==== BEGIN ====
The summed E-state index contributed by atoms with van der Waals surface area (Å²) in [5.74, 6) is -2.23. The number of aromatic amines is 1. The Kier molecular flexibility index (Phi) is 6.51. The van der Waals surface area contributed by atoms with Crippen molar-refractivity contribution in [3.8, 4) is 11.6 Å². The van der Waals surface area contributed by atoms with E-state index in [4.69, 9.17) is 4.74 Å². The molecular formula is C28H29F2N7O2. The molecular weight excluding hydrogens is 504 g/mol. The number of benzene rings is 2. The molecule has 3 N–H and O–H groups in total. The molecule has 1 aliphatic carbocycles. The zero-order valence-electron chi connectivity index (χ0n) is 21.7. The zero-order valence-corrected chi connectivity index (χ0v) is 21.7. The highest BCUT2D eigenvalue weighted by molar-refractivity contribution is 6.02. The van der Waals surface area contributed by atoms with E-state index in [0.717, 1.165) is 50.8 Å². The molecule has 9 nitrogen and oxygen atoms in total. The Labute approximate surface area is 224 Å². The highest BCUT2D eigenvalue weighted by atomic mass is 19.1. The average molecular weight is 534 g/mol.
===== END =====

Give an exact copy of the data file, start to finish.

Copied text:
The summed E-state index contributed by atoms with van der Waals surface area (Å²) in [5.74, 6) is -2.23. The number of aromatic amines is 1. The Kier molecular flexibility index (Phi) is 6.51. The van der Waals surface area contributed by atoms with Crippen molar-refractivity contribution in [3.8, 4) is 11.6 Å². The van der Waals surface area contributed by atoms with E-state index in [4.69, 9.17) is 4.74 Å². The molecular formula is C28H29F2N7O2. The molecular weight excluding hydrogens is 504 g/mol. The number of benzene rings is 2. The molecule has 3 N–H and O–H groups in total. The molecule has 1 aliphatic carbocycles. The zero-order valence-electron chi connectivity index (χ0n) is 21.7. The zero-order valence-corrected chi connectivity index (χ0v) is 21.7. The highest BCUT2D eigenvalue weighted by molar-refractivity contribution is 6.02. The van der Waals surface area contributed by atoms with E-state index in [0.717, 1.165) is 50.8 Å². The molecule has 9 nitrogen and oxygen atoms in total. The Labute approximate surface area is 224 Å². The highest BCUT2D eigenvalue weighted by atomic mass is 19.1. The average molecular weight is 534 g/mol.